Lloyds beats forecasts, lifts guidance for the year

Bank releases further provisions it had set aside for bad loans during the pandemic

Photograph: iStock

Photograph: iStock


Lloyds Banking Group beat forecasts in the second quarter and lifted its guidance for the year as it released further provisions it had set aside for loans going bad during the pandemic.

Pretax profit of £2 billion came in ahead of analyst expectations for £1.4 billion, according to a consensus compiled by Bloomberg, and compares to a loss in the same period last year. The bank released £333 million from its loan loss provisions, more than expected.

“During the first six months of 2021, the group has delivered a solid financial performance with continued business momentum, bolstered by an improved macroeconomic outlook for the UK,” said chief financial officer William Chalmers, who’s also interim chief executive before HSBC Holdings’s wealth head Charlie Nunn takes over in mid-August.

Lloyds also said Thursday it would pay an interim dividend worth 0.67 pence after the Bank of England removed restrictions imposed at the height of the pandemic to make sure lenders could weather deep losses.

Shares in the London-based bank rose as much as 2.4 per cent in early trading.

Loan Demand

Britain’s biggest mortgage lender said demand for home loans continued to strengthen, boosting its open mortgage book by 2 per cent in the quarter to almost £290 billion.

For the rest of the year, Lloyds has upgraded its outlook, citing the vaccination program and end of lockdown restrictions. The new guidance, which comes just three months after the bank last raised its expectations, includes net interest margin to reach 250 basis points, up from 245; full year impairment charge to be “materially lower”; return on tangible equity to be about 10 per cent, up from 8.5 per cent; and operating costs to be about £7.6 billion, up from £7.5 billion.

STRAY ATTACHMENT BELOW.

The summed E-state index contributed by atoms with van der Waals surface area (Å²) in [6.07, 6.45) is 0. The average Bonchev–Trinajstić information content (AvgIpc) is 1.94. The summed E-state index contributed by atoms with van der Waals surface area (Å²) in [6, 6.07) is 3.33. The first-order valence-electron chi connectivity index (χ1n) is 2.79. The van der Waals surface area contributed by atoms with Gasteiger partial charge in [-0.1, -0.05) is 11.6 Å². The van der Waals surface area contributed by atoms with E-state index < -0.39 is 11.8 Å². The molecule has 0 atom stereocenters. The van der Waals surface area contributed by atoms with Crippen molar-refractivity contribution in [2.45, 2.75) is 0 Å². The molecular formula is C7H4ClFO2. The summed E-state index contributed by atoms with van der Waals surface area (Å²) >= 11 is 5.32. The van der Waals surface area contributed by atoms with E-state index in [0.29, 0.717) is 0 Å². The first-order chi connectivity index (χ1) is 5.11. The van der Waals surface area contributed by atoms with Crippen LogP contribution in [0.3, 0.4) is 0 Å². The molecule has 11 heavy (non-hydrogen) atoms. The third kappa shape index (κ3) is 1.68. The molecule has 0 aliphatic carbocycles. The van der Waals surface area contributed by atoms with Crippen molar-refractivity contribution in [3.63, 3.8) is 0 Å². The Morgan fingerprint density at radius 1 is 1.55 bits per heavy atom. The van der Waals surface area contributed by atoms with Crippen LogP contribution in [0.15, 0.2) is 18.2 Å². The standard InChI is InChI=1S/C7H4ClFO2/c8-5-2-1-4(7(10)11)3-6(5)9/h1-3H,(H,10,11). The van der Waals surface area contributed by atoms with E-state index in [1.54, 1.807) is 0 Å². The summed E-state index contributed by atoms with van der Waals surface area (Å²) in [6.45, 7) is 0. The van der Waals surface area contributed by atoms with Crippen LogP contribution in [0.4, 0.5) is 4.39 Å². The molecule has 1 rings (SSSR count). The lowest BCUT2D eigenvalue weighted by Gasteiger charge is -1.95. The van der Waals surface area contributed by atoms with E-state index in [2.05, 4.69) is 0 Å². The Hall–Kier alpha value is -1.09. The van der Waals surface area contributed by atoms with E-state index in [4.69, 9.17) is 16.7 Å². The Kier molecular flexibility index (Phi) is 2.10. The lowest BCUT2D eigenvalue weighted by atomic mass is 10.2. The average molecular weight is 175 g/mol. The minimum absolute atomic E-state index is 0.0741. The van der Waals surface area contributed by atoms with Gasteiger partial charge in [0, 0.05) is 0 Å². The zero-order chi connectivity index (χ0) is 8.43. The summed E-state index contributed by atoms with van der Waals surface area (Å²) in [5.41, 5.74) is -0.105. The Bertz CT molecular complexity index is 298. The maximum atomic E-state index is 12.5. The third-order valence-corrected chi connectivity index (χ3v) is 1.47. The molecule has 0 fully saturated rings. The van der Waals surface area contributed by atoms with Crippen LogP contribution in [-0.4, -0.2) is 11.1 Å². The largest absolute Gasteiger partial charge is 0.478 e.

The company also confirmed it was buying savings group Embark for £390 million, in a move that will boost its online services for mass-affluent customers. Lloyds said the deal meant it could raise its targets for new money over the next two years, to £40 billion from £25 billion previously.

The results come a day after rival Barclays reversed some of its bad loan charges as the UK economy starts to bounce back from more than a year of disruption. Lloyds began to unwind its provisions in April.

British lenders initially set aside more than £17 billion as the pandemic triggered the country’s steepest recession in three centuries, yet government support programs have so far kept widespread defaults at bay. The country dropped curbs on socialising earlier this month and is opening its borders to vaccinated travelers.

Lloyds saw encouraging early signs in the Bounce Back Loan Scheme, which was set up to support small businesses, with fewer than 10 per cent of customers due to repay in arrears.

The bank also said Thursday it was expecting about about 80 per cent of its staff to adopt hybrid working practices as the lender embraces the shift to flexible work. – Bloomberg